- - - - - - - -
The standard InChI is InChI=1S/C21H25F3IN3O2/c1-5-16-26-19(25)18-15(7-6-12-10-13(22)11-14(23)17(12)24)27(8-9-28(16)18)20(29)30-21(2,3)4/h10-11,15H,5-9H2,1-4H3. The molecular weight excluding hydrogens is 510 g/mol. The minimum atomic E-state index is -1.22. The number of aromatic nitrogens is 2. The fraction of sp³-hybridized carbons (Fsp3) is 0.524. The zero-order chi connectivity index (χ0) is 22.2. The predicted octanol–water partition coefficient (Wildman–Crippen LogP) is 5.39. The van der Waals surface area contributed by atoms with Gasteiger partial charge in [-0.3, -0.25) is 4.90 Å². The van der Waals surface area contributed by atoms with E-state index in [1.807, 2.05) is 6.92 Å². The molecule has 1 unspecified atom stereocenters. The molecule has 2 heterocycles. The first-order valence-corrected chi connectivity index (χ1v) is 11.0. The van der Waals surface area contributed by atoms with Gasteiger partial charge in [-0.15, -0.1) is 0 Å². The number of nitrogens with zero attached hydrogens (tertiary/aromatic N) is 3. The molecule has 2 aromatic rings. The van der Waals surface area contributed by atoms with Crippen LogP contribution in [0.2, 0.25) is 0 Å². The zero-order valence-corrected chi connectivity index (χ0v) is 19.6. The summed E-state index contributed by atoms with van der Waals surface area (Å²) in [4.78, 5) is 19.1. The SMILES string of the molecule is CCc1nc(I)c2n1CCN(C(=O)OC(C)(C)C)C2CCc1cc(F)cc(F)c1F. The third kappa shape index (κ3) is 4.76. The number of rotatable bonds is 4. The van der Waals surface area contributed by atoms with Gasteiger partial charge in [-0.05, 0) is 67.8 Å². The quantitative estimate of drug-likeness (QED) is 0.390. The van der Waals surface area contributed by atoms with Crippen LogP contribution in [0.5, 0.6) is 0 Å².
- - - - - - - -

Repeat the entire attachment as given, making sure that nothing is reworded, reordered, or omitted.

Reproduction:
The standard InChI is InChI=1S/C21H25F3IN3O2/c1-5-16-26-19(25)18-15(7-6-12-10-13(22)11-14(23)17(12)24)27(8-9-28(16)18)20(29)30-21(2,3)4/h10-11,15H,5-9H2,1-4H3. The molecular weight excluding hydrogens is 510 g/mol. The minimum atomic E-state index is -1.22. The number of aromatic nitrogens is 2. The fraction of sp³-hybridized carbons (Fsp3) is 0.524. The zero-order chi connectivity index (χ0) is 22.2. The predicted octanol–water partition coefficient (Wildman–Crippen LogP) is 5.39. The van der Waals surface area contributed by atoms with Gasteiger partial charge in [-0.3, -0.25) is 4.90 Å². The van der Waals surface area contributed by atoms with E-state index in [1.807, 2.05) is 6.92 Å². The molecule has 1 unspecified atom stereocenters. The molecule has 2 heterocycles. The first-order valence-corrected chi connectivity index (χ1v) is 11.0. The van der Waals surface area contributed by atoms with Gasteiger partial charge in [-0.15, -0.1) is 0 Å². The number of nitrogens with zero attached hydrogens (tertiary/aromatic N) is 3. The molecule has 2 aromatic rings. The van der Waals surface area contributed by atoms with Crippen LogP contribution in [0.2, 0.25) is 0 Å². The zero-order valence-corrected chi connectivity index (χ0v) is 19.6. The summed E-state index contributed by atoms with van der Waals surface area (Å²) in [4.78, 5) is 19.1. The SMILES string of the molecule is CCc1nc(I)c2n1CCN(C(=O)OC(C)(C)C)C2CCc1cc(F)cc(F)c1F. The third kappa shape index (κ3) is 4.76. The number of rotatable bonds is 4. The van der Waals surface area contributed by atoms with Gasteiger partial charge in [-0.05, 0) is 67.8 Å². The quantitative estimate of drug-likeness (QED) is 0.390. The van der Waals surface area contributed by atoms with Crippen LogP contribution in [0.5, 0.6) is 0 Å².